Ten young boys gather to play basketball at Central City Community Center each afternoon. Most of them can't afford to pay an entry fee to join a league or attend a basketball camp.
Not many people expected them to go very far in basketball, but Ranee Tademy hopes to change that.Tademy, 31, volunteered to be their coach, and he and other volunteers at the community center paid the entry fee to the Junior Jazz League.
"The Orange Men," as they like to call themselves, are undefeated in league play and will play for the championship Monday, April 8, in the Salt Palace. They may also be playing an exhibition game during halftime of the Jazz game.
"The emphasis is to keep them off the streets. They have friends who are involved with the gangs. Most kids get involved in gangs because of low self-esteem. . . . Playing ball keeps them away from that," Tademy said. He said most of the youths live in the downtown area and come from low-income households.
The players range in age from 13 to 14 years old. Tademy said most of them hadn't been far from home until their basketball travels took them to other parts of Salt Lake City.
Tademy said that as a young boy sports helped him gain self-esteem, and he's sure it's doing the same for his team. "In this area there are a lot of negative influences. We have to keep these guys in school, and playing ball will keep their self-esteem up and, in turn, it will keep them away from gang activity."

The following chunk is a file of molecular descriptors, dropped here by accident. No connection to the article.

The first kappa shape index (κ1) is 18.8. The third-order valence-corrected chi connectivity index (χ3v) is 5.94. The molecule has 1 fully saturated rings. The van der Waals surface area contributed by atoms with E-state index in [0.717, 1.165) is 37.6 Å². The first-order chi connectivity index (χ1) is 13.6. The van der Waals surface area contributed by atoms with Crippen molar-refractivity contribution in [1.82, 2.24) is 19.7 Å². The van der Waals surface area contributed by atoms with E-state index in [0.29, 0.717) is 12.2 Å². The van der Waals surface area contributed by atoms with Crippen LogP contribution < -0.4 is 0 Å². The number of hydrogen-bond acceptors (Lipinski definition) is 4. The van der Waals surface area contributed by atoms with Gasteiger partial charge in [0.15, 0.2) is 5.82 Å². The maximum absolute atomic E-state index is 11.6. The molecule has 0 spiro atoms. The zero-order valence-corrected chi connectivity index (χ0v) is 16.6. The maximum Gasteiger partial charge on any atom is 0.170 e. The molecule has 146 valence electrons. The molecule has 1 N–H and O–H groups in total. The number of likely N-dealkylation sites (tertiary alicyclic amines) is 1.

Filiki Malae, 32, the community center's building attendant, also spends a lot of time talking with the players and helping them improve themselves. He says he doesn't want to see them waste their talent.
"If sports are going to help them get a better life, then so be it," Malae said. "We see so many kids get wasted on drugs. We don't want them to go through life like that.
"If we can help, this is our part, to help the community and these kids. Maybe someday they'll remember us - the Samoan and the black guy," Malae said. He said it's hard to be a minority in Utah, and he believes that the youths get a lot of their determination to win from the opposition that they've faced.
"I think they really care about us. They are just like our dads. They want us to stay out of trouble," said Carlos Flores, 14, the team's star player.
Wayne Munanui, 14, said Malae and Tademy help them a lot and that they are friends to the boys. Jason Ballin, 14, who busied himself before practice by shooting three-pointers, said the coaches have taught him to work hard. Other members of the team are Keegan Heldman, 14; Zak Crowther, 13; Hector Brito, 14; Bill Richardson, 14; Danny Rivera, 14; and Brandon Cahoon, 14.